Itâs been an honour working on some of the true classics and working together with them now on a brand new mix CD. Itâs not just about how famous a record label is, but also about how the people are who work there. Iâve worked with a couple of people who had a lot of potential but simply had the wrong attitude. All the people I have worked with at Strictly were straightforward and fair. So yes, I think this is definitely a label that I would like to work more with in the future.

Do you think that Miami is still important for house music?

Yes I do. Itâs still retains that house vibe, now more than ever. Itâs not just about the people or the city itself, itâs the mixture of the summer, the city and all the music industry heads that help build the great vibe it has.

Everywhere you go and whatever time of the day, you always meet people you who have that special Miami vibe, which is fantastic.

Business-wise itâs not so important, but the importance it does have is that you can meet up with the people you work with once a year and just have a nice dinner and a beer or 2, or 3, or 4!!

Tell me about the Strictly Miami mix. What vibe does it have?

When I was asked to do the mix I had to do a lot of brainstorming for it and I decided that it had to have a classic house music feel mixed up the up-to-date sounds. I found a lot great records that I wanted to use.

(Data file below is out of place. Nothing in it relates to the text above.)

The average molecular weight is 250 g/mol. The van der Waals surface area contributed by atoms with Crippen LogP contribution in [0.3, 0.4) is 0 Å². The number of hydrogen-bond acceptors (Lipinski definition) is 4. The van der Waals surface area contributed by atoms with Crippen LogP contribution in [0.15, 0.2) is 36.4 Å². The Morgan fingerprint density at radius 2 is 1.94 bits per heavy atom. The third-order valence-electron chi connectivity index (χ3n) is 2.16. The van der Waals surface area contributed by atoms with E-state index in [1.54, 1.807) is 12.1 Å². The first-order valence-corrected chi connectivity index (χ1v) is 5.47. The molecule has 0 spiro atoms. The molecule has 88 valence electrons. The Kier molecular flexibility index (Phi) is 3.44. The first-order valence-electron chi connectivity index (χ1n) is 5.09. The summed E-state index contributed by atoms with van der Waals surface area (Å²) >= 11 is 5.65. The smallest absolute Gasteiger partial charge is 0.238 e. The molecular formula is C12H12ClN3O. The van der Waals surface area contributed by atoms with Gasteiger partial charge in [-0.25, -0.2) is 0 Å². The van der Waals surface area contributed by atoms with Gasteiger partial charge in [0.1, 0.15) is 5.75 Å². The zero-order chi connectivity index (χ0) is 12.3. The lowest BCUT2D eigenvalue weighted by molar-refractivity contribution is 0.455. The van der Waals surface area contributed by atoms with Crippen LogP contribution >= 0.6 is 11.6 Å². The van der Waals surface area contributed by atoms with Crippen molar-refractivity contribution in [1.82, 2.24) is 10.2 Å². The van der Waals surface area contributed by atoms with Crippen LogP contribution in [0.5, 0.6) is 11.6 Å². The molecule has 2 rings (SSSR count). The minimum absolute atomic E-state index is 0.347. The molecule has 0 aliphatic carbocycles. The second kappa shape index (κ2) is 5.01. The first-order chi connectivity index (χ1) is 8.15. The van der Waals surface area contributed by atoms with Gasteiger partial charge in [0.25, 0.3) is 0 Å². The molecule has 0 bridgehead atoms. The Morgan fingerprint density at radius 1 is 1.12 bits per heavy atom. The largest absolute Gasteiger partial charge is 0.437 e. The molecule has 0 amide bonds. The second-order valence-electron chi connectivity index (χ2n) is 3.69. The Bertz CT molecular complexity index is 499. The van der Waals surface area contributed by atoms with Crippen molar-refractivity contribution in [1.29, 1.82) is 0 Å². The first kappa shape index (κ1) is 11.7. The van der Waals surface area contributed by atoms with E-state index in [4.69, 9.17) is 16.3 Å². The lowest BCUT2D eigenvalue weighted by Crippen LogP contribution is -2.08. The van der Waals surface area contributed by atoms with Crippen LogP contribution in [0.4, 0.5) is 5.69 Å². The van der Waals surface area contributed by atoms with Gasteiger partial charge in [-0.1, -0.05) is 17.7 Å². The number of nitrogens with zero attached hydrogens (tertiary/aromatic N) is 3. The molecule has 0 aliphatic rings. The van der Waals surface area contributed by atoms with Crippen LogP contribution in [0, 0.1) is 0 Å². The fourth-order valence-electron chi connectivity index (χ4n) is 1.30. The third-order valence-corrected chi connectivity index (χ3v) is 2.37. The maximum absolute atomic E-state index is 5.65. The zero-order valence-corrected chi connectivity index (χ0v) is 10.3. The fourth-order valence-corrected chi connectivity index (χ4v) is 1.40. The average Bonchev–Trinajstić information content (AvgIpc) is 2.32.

I think the Strictly Miami CD was the first one where there were no borders regarding mixing as I had such a huge back-catalogue of acapellaâs and old records I was able to use. When Iâm DJ-ing my sets are filled with beats, acapellaâs, tracks, edits, etc⦠and so I was really able to turn this mix CD into a big mash-up! Itâs soulful, uplifting and timeless.

Which tracks should we particularly work out for?

Definitely the up-coming Strictly tracks. A lot of up-front tracks are on the CD such as Rasmus Faber Vs Candi Station, and the classic âLove Dancinâ track with HCCR Drivin remix. Thereâs also a lot of my own stuff from Subliminal and Tonik which are also on there.

Tell me about the parties you are playing at in Miami including Strictly Defected.

This year I decided not to play a lot of shows, but to enjoy the nights more than I had done in years before. This way I can check out more parties and meet more friends. But Iâm definitely looking forward to the Strictly Defected party at Cameo! Itâll be AWESOME!!

Strictly Miami mixed by Eddie Thoneick and Karizma is released 15th March.
Words TONI TAMBOURINE